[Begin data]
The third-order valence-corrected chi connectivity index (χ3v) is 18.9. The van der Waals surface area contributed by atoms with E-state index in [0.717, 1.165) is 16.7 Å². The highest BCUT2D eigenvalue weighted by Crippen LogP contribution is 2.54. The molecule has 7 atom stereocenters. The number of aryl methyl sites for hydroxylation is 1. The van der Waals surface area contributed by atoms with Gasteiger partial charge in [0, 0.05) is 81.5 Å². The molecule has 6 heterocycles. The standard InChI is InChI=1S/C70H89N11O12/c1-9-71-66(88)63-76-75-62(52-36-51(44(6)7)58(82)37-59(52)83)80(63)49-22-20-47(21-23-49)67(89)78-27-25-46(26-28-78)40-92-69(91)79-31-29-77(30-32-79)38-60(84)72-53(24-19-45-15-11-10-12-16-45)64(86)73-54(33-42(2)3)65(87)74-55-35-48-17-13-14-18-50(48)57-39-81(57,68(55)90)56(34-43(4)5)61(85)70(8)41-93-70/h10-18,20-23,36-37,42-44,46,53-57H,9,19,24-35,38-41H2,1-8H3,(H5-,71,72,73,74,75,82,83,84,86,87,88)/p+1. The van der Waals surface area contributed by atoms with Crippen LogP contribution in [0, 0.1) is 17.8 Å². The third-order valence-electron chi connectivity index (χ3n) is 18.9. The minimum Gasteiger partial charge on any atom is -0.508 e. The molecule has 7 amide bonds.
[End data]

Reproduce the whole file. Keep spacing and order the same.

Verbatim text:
The third-order valence-corrected chi connectivity index (χ3v) is 18.9. The van der Waals surface area contributed by atoms with E-state index in [0.717, 1.165) is 16.7 Å². The highest BCUT2D eigenvalue weighted by Crippen LogP contribution is 2.54. The molecule has 7 atom stereocenters. The number of aryl methyl sites for hydroxylation is 1. The van der Waals surface area contributed by atoms with Gasteiger partial charge in [0, 0.05) is 81.5 Å². The molecule has 6 heterocycles. The standard InChI is InChI=1S/C70H89N11O12/c1-9-71-66(88)63-76-75-62(52-36-51(44(6)7)58(82)37-59(52)83)80(63)49-22-20-47(21-23-49)67(89)78-27-25-46(26-28-78)40-92-69(91)79-31-29-77(30-32-79)38-60(84)72-53(24-19-45-15-11-10-12-16-45)64(86)73-54(33-42(2)3)65(87)74-55-35-48-17-13-14-18-50(48)57-39-81(57,68(55)90)56(34-43(4)5)61(85)70(8)41-93-70/h10-18,20-23,36-37,42-44,46,53-57H,9,19,24-35,38-41H2,1-8H3,(H5-,71,72,73,74,75,82,83,84,86,87,88)/p+1. The van der Waals surface area contributed by atoms with Crippen LogP contribution in [0, 0.1) is 17.8 Å². The third-order valence-electron chi connectivity index (χ3n) is 18.9. The minimum Gasteiger partial charge on any atom is -0.508 e. The molecule has 7 amide bonds.